This article was originally published on the Forbes blog.
Have you heard about the “Witch with a B” Factor? This is the all-important, yet rarely spoken about, tightrope that women walk daily. The tightrope of being powerful, but not too powerful; of being authoritative, but not too authoritative; of being influential, but not too influential (how can that be?). As leaders, we want, and need, to be accurate, authentic, definitive, dependable, proven and trustworthy. Do you agree? Interestingly, all these words are synonyms of authoritative.
People frequently tell me, “If I speak the way you’re telling me to speak, it’s going to come back to bite me. People are going to call me a b*tch.” Or “How can it be that a man can talk like that and be forceful and authoritative and driving and determined — but I speak that way and I’m called bossy or too aggressive?” I hear this all the time.
As women, we have a smaller amplitude to play with before we enter this too aggressive space. There is a more accepted level for men to be aggressive. We hear men described as too aggressive far less often than women.
This is known as a likeability bias. This bias often appears when referring to female leaders. Think of a time you had an initial negative reaction to a female leader who spoke in a direct and assertive manner. That negative thought is the likeability bias. Think about the last conversation you had around promoting a colleague. This likeability bias plays a big part. Who are you more likely to support — the individual who is well-liked by colleagues, or the individual who does not get along with colleagues and junior staff? Be conscious of when your likeability bias shows up.
Don’t worry — it is only in your head. The most important piece is that you recognize this bias in yourself. Question yourself: Why are you thinking this way? What do you need to remind yourself so your likeability bias does not continue? Your first thought does not need to be your last. We can appreciate the same skills and strengths in a male leader as we can in a female.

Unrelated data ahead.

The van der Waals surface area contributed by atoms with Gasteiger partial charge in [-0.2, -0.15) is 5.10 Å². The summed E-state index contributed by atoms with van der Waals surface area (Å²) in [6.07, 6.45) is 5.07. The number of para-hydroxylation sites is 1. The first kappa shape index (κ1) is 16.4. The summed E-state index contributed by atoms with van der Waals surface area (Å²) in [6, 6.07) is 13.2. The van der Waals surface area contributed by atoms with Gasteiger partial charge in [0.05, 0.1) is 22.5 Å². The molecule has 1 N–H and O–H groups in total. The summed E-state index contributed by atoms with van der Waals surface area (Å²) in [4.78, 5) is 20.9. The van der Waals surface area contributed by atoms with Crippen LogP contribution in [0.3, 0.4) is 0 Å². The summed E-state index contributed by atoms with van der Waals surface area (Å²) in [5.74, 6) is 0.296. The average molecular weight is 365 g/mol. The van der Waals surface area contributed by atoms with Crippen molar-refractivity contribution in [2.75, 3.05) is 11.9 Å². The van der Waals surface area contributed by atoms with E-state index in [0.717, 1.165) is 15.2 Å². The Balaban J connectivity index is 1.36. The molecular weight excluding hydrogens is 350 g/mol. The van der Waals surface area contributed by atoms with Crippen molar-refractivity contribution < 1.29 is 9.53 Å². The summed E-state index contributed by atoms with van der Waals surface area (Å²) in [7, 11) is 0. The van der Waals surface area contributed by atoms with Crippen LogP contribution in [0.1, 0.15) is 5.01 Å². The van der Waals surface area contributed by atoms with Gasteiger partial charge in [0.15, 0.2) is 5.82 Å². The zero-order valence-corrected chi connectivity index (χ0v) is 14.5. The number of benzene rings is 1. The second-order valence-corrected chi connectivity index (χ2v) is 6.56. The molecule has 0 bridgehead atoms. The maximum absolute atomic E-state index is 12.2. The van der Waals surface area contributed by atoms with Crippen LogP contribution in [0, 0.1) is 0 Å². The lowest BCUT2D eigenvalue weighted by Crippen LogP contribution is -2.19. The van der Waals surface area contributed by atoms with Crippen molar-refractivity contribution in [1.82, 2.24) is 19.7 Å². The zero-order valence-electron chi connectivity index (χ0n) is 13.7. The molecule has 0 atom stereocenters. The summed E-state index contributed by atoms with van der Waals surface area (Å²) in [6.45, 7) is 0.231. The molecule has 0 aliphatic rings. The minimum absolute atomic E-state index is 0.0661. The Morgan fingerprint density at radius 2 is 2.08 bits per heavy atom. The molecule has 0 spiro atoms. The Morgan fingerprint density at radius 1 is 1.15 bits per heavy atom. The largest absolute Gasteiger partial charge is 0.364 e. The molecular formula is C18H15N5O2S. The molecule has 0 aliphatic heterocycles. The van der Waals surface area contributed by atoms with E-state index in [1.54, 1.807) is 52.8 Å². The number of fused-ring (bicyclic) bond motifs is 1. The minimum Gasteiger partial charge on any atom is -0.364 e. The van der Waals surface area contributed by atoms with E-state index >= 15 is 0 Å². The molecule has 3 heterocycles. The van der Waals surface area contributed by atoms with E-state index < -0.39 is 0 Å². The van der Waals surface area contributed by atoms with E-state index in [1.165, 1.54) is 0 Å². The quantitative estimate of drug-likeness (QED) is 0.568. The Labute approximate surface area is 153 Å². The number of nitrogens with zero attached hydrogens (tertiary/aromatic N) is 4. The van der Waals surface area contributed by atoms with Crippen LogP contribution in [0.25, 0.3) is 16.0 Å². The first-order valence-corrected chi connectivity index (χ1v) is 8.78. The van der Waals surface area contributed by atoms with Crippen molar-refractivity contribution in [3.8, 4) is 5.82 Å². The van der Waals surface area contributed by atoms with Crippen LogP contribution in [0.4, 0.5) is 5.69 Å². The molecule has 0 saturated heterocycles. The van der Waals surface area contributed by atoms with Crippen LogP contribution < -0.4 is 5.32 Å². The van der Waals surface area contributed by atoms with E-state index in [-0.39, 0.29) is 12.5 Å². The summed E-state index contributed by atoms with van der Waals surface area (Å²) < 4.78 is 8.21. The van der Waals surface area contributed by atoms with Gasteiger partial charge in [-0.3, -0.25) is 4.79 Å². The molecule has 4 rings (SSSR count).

Women face a double bind with this. They play a penalty if they are too nice, which makes them appear weak or less competent. There is a historical pattern and expectation that women are first well-liked and secondly effective. Too often this is a subconscious expectation for people.
I am never going to tell you to play a man’s game, but instead, I strongly recommend you create your own rules. Yes, create your own rules in an unfair game. Three rules to follow:
1. Pay attention to your tone. Make sure your tone matches your intentions. Your tone is the difference between coming across as too arrogant and coming across as confident. You spend all day trying to influence people around you, whether it’s increasing your budget, or hiring you, or accepting your unique idea. By paying attention to your tone, you influence people. If you’re feeling frustrated, if you’re angry, if something’s not going your way, you’re not able to influence the way you want to. If you allow those emotions to steer your tone, people will remember that tone and frustration, not your great idea.
2. Increase your amplitude. As women, we are often penalized with a large amplitude. If we are too high, we enter the “Witch with a B” space. If we are too low on this amplitude, we’re meek. Either way, we’re not impressive. Men have a larger amplitude to play with. Play within your amplitude. The B*tch Factor is key to influencing others. Create your own rules within that space. This might sound like, “Hey, I really need your help. How can we get the information we need to deliver this report by Monday?” As opposed to, “Listen, this is due on Monday. It has to get done and I need you to do these three pieces.” Who wants to play that game? The difference is in your tone.
3. Let your words set the tone. Some of the most influential leaders have a calming force. They don’t need to raise the volume of their voice or their message, but rather are deliberate with their words. You’re likely to see an increase in your impact when you’re using the right tone and words. You know your culture. You know the players. You know who you’re trying to influence. Adjust your tone. Use declarative words. Your message will be different for each person you speak to. It’s a bit of a game to figure out what is that exact right tone. Play your game.
Pay attention to the words you use to sound confident. Speak with conviction. Use strong leadership language. Encourage inclusion in the discussion and decision-making. And then you will lead with influence and authority.